Editors and journalists now have access to a great news agency to provide their consumers with “sexy” political stories.

ByIndrajit Hazra
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Not too long ago, politics was deemed as something that readers or viewers weren’t terribly interested in following. This wasn’t a completely incorrect assumption on the part of media bosses fighting over each other to gather their version of votes in the form of readers and viewers. The long tail of turn-of-the-century political journalism in this country that segued into the first decade of the 21st century was still obsessing about caste break-ups, growth indicators, fuzzy-wuzzy political economics — the sort of stuff that journalists (rightly) thought was the warp and woof of Indian politics, but never accepting that a growing readership and viewership found this oh-so-boring and “1980s”.

Barring the coverage of “communal politics”, a special genre provided as a main course for the national media during the late 80s right up to the continuing aftermath of the 2002 Muslim genocide in Gujarat, any self-respecting journalist, let alone any self-respecting editor, would measure himself against his ability to rattle off the demographic distribution of Bhumihars, Yadavs or Muslims in Bihar or conduct a similar elocution regarding the Vokkaliga vs Lingayat battle in Karnataka. For most people, the only interesting and entertaining bits about political coverage during this period in which the “political animal” journalist roamed the earth was Lalu Prasad Yadav’s bon mots and some drama whenever elections came to town.

Over the last decade or so, political coverage in the media has taken on a different hue. It’s less a quasi-academic setup where journalists meet in press clubs to let it be known that they know this much and more about what’s really happening in the corridors of political power by exchanging sociological case studies. Nowadays, politics is much more about political parties and the individuals who represent them. There are two reasons for this shift.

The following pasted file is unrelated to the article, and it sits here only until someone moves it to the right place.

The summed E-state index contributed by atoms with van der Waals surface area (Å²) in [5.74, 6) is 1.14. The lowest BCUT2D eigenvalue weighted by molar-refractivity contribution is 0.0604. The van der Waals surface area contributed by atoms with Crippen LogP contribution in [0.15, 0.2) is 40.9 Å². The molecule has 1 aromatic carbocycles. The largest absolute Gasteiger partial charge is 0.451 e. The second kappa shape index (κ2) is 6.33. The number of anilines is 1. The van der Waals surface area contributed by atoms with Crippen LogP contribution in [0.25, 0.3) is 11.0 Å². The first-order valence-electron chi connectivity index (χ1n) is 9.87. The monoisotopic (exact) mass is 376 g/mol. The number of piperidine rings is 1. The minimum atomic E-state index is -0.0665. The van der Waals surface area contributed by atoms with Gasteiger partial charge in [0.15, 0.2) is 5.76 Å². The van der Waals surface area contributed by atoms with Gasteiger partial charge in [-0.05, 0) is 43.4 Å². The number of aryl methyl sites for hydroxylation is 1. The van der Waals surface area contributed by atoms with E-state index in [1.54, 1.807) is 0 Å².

One, readers and viewers are more genuinely interested in what’s happening in the name of politics around them. A younger generation, instead of shifting wholesale to following only Bollywood and cricket, have realised that politics can be as entertaining as Sallu bhai’s latest forays and Sachin’s latest mammoth knock. These two perceived worlds were always from the same universe of news and current affairs. It’s just that journalists and media managers never saw it, and therefore never peddled it like that.

The other reason for politics not continuing to be blah fodder for debating societies rather than for readers and viewers at large was that politicians were finally seen to be doing things that they had always been doing: participating in the “real world” of college administration, in the aftermath of law and order lapses such as the December 14 Delhi rape case, sports administration whether involving the BCCI or the Commonwealth Games, public policy… you know, matters of the polis pertaining to the city, the citizenry and citizenship.

Politics was no longer about preparing for elections and political journalism was no longer about things leading up to elections. Politics, like the novel, was about everything. And that was something not only important but it has become increasingly “sexy” for the information or opinion consumer.

Which is why Monday’s decision by the Central Information Commission to make (six) political parties come under the purview of the Right To Information (RTI) Act is so thrilling for the media. Or should be.